In this counseling answer:
“It sounds like you are really at odds with your culture, not with your religion. You are at odds with your life and your husband’s decisions, not Islam. I would encourage you to strengthen your relationship with your faith. If you choose to stay in your marriage, you may have to start demanding your rights (such as education). If you decide to divorce, you may have to deal with rejection from people, but divorce is certainly not prohibited.”
Wa ‘Alaikum As-Salaam dear sister,
I am very sorry to hear about your sadness. It sounds like you feel very disadvantaged because you are a woman, and you feel that Islam has caused you this grief. It sounds like you did things that you felt were “right” and “religious”, but you did not get anything but hurt from it. I know this can be a very difficult emotion to face. From your question, it sounds that you have a strong level of iman, but feel that it is not benefiting you. There are many issues with your question, and I will try to address what I feel is the underlying problem.
As you know, it is not Islam that has caused you to live a life where your concerns, wishes, wants, and needs are ignored. In Egypt, there have been many influences on its culture. Many people (not just in Egypt) do not honor women and often do things that cause hurt.
The most hurtful thing is when Islam is used as justification. You had an arranged marriage, but Islam does not force this. Many cultures practice arranged marriages, and for some, it works, but there is nothing in Islam that forces this. Actually, without the sincere consent of both parties, marriage in Islam is invalid.
Your husband ignoring your needs as his wife is also not Islamic. Although it may be within his rights to seek another wife, it is not something that is recommended in Islam. In fact, it isn’t even permitted if there is a concern that all women cannot be treated fairly. Seeing how your bids and concerns are being ignored, I doubt that your husband is able to take care of his family in a way that makes everyone feel secure.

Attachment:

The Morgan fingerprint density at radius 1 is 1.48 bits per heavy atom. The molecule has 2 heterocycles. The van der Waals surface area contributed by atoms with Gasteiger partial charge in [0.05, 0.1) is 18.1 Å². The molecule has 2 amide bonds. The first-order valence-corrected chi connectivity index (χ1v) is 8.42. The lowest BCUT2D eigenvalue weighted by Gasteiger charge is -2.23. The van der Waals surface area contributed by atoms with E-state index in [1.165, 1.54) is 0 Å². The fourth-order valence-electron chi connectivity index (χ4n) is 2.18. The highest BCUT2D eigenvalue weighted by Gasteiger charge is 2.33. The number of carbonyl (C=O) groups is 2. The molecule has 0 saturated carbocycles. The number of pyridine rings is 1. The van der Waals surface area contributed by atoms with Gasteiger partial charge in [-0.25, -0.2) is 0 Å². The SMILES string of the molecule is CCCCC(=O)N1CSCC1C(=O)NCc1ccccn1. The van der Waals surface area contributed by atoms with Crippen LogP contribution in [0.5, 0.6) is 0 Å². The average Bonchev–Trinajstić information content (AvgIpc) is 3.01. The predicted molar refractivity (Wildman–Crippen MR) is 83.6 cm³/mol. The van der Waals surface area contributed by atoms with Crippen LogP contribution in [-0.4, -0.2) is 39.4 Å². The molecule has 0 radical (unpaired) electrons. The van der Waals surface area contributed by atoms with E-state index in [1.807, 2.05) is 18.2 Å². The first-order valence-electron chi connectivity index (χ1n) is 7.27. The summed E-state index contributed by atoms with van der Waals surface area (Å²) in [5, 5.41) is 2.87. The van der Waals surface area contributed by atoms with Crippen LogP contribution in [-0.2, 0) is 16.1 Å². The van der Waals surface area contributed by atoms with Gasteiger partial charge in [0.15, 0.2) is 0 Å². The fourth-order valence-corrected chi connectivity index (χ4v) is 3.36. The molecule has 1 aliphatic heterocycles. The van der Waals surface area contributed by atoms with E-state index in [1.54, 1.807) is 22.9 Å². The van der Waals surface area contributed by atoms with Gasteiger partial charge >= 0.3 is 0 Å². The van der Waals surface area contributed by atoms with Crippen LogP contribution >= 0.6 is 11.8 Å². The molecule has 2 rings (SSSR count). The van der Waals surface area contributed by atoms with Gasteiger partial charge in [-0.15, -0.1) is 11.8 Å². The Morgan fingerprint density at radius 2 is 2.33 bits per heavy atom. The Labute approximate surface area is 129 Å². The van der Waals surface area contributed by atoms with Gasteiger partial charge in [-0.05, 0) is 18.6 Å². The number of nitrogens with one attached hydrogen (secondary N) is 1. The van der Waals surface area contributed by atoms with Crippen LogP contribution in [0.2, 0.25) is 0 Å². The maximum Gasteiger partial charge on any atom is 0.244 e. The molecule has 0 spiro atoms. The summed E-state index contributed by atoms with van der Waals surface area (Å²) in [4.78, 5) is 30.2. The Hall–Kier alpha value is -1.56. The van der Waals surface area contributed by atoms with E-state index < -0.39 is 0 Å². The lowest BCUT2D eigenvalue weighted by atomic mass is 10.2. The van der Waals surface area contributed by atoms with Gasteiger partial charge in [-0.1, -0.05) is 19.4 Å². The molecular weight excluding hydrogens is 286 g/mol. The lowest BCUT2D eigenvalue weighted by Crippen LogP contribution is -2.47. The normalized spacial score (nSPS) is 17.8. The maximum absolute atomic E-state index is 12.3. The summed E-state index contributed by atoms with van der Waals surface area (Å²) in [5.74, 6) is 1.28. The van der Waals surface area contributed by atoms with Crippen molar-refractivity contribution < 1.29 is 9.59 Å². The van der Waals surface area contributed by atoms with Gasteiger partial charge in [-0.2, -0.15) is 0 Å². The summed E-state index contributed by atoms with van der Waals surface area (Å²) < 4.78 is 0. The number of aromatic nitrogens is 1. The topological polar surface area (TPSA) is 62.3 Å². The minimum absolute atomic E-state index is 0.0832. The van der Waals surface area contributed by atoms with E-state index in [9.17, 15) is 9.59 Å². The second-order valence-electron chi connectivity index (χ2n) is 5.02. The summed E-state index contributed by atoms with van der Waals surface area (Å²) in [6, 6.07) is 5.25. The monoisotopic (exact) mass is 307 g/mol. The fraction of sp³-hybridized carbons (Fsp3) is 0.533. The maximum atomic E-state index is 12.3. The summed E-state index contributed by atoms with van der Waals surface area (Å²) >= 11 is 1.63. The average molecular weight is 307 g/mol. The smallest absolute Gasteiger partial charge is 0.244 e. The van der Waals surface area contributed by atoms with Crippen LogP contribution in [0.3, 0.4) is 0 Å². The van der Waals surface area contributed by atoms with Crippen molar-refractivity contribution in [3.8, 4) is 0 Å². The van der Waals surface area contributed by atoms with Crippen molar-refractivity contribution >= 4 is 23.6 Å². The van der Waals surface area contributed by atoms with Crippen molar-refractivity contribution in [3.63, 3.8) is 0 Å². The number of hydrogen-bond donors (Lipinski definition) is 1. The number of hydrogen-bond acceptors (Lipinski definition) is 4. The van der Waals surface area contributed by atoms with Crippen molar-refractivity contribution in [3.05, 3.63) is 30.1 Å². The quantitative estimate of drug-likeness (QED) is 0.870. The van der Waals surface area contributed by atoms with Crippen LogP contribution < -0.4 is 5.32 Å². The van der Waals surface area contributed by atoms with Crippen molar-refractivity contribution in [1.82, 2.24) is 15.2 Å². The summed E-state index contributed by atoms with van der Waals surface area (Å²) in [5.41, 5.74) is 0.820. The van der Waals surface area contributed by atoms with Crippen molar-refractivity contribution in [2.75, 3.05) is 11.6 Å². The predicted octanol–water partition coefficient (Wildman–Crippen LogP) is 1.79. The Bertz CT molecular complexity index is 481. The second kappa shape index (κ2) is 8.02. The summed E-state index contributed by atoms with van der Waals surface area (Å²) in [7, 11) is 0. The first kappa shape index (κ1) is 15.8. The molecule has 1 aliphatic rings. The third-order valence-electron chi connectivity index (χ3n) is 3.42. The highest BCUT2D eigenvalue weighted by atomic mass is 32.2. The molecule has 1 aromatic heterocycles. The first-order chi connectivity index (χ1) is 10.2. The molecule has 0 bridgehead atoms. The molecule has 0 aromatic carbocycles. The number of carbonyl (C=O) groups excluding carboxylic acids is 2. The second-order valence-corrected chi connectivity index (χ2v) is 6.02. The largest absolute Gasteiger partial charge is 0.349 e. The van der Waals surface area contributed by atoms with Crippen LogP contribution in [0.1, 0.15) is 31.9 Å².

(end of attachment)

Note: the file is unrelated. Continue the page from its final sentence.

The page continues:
Many imams, who are also men, do not understand the hardship polygamy places on a woman. So seeking the counsel of such imams does not help your situation. Imams are religious leaders, thus, they only reiterated that your husband is within his Islamic right to seek another wife. I think you already know this. Islam, however, is not just about rights; it is about responsibility, care, and concern. Putting another’s needs and feelings above one’s own is a major part of our religion. Your husband is neglecting your feelings and making a conversation about feelings, needs, and your wish to be with him in a conversation about his rights. I do not think this is a healthy foundation for a happy marriage.
Why did you not pursue your education? There is nothing in Islam that says you cannot be educated because you are a woman. There may be things in your culture that say that. Maybe they are even justified by using Islam, but you should know very well that Islam, in fact, encourages women to be educated!
There is also nothing in Islam that says a mother has to lose her children if she gets divorced.
It sounds like you are really at odds with your culture, not with your religion. You are at odds with your life and your husband’s decisions, not Islam. From your question, it sounds like you want reasonable things that are permitted in Islam, but people around you are making you feel bad for wanting things.
I would encourage you to strengthen your relationship with your faith. You obviously have a connection to Allah. Reconnect with Him and ask Him to make your life easier.
If you choose to stay in your marriage, you may have to start demanding your rights (such as education). If you decide to divorce, you may have to deal with rejection from people, but divorce is certainly not prohibited.
You need to find your happiness inside of you and create a life for yourself that you enjoy. Do not expect your husband to create this life for you. He may add to it, but your happiness and inner peace lie in you.
I hope your troubles are eased.
Disclaimer: The conceptualization and recommendations stated in this response are very general and purely based on the limited information provided in the question. In no event shall AboutIslam, its counselors or employees be held liable for any damages that may arise from your decision in the use of our services.